Another view of the device appears to show buttons on a flat surface that could perhaps be a screen of some kind.

Another view of the device appears to show buttons on a flat surface that could perhaps be a screen of some kind.

The firm filed a patent in April for a product called ‘Electronic Device’ that’s a seemingly small, square device with holes on the top panel that could be where audio comes out of

The devices have been speculated to cost an upwards of $499 (£370), making them much pricier than similar products currently on the market, such as Amazon’s $39 (£27) Echo Dot.

Previous reports indicated that the devices would have hit the shelves this summer. 

But Facebook decided in March to halt production of the devices as it became embroiled in a massive user data scandal. 

It was recently revealed that data from 87 million Facebook users, mostly based in the US, was harvested from the platform without their knowledge.

Trump-affiliated research firm Cambridge Analytica scraped users’ data unknowingly from third-party apps on the platform and used it to try to influence the 2016 presidential election.

WHAT IS FACEBOOK PORTAL?

Facebook is reportedly creating a pair of smart speakers – the ‘more sophisticated’ of which, nicknamed Aloha, will eventually be known as Facebook Portal. 

The device will feature a wide-angle camera, microphone, and speakers boosted by artificial intelligence, and it will be geared for communal use in the living room.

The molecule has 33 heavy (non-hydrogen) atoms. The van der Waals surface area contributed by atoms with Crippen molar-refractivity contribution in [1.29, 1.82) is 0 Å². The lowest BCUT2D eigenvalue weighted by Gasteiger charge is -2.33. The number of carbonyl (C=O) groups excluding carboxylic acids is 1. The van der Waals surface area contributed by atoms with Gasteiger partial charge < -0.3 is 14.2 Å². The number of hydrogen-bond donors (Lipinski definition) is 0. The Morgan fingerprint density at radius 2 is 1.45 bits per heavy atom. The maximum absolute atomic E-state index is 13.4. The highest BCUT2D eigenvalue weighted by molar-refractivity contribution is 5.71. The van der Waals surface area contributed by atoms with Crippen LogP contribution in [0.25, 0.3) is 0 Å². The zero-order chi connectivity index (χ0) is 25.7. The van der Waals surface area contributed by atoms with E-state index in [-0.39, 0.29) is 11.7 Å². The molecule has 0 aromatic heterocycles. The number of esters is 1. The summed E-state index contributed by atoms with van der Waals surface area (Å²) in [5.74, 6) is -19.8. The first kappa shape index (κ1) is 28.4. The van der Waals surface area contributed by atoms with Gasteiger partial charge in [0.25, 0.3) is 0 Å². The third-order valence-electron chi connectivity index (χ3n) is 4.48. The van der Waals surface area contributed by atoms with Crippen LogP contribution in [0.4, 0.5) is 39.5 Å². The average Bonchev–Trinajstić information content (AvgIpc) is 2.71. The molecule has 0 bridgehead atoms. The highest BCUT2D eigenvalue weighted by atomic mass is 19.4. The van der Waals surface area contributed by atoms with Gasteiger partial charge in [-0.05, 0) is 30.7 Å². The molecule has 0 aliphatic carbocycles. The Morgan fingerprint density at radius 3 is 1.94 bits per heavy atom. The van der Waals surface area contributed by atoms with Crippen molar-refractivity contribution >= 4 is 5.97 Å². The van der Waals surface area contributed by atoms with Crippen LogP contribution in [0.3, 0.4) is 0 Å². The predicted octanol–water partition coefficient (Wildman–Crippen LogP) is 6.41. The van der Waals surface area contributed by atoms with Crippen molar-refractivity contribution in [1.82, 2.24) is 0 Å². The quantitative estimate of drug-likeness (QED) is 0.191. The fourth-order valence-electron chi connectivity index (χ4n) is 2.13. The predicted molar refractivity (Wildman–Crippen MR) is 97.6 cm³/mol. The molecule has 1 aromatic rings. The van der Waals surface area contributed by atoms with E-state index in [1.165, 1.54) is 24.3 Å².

A version in testing would enable the camera to automatically scan for faces in the room and link them to their Facebook accounts.

Like Amazon’s screen-equipped Echo Show, the device will be controlled by voice-command and designed for indoor use.

In response to the Cheddar rumours, Andrew Bosworth, Facebook's Vice Preident of augmented and virtual reality, wrote on Twitter: 'Can¿t comment on speculation but can confirm it's going to be an exciting year for AR/VR. #F8'

In response to the Cheddar rumours, Andrew Bosworth, Facebook's Vice Preident of augmented and virtual reality, wrote on Twitter: 'Can¿t comment on speculation but can confirm it's going to be an exciting year for AR/VR. #F8'

In response to the Cheddar rumours, Andrew Bosworth, Facebook’s Vice Preident of augmented and virtual reality, wrote on Twitter: ‘Can’t comment on speculation but can confirm it’s going to be an exciting year for AR/VR. #F8’

Facebook intends to let Portal access third-party streaming services like Spotify and Netflix, the report claims.

While Facebook itself has not confirmed any rumours, Andrew Bosworth, the company’s Vice President of augmented and virtual reality, wrote on Twitter: ‘Can’t comment on speculation but can confirm it’s going to be an exciting year for AR/VR. #F8’.

The comment suggests Facebook could announce Portal in May at the company’s F8 developer conference.

The scandal has led many to zero in on what kinds of data Facebook collects on its users.

Many were shocked to learn that the firm collects intimate details about you, ranging from call logs and text messages, to your address, as well as your location each time you sign into the app.

Additionally, a Cambridge Analytica whistleblower recently claimed that Facebook uses people’s smartphone microphones to spy on them.

By delaying the smart speaker’s release, the firm likely wanted to avoid scrutiny that it’s looking for new ways to spy on users.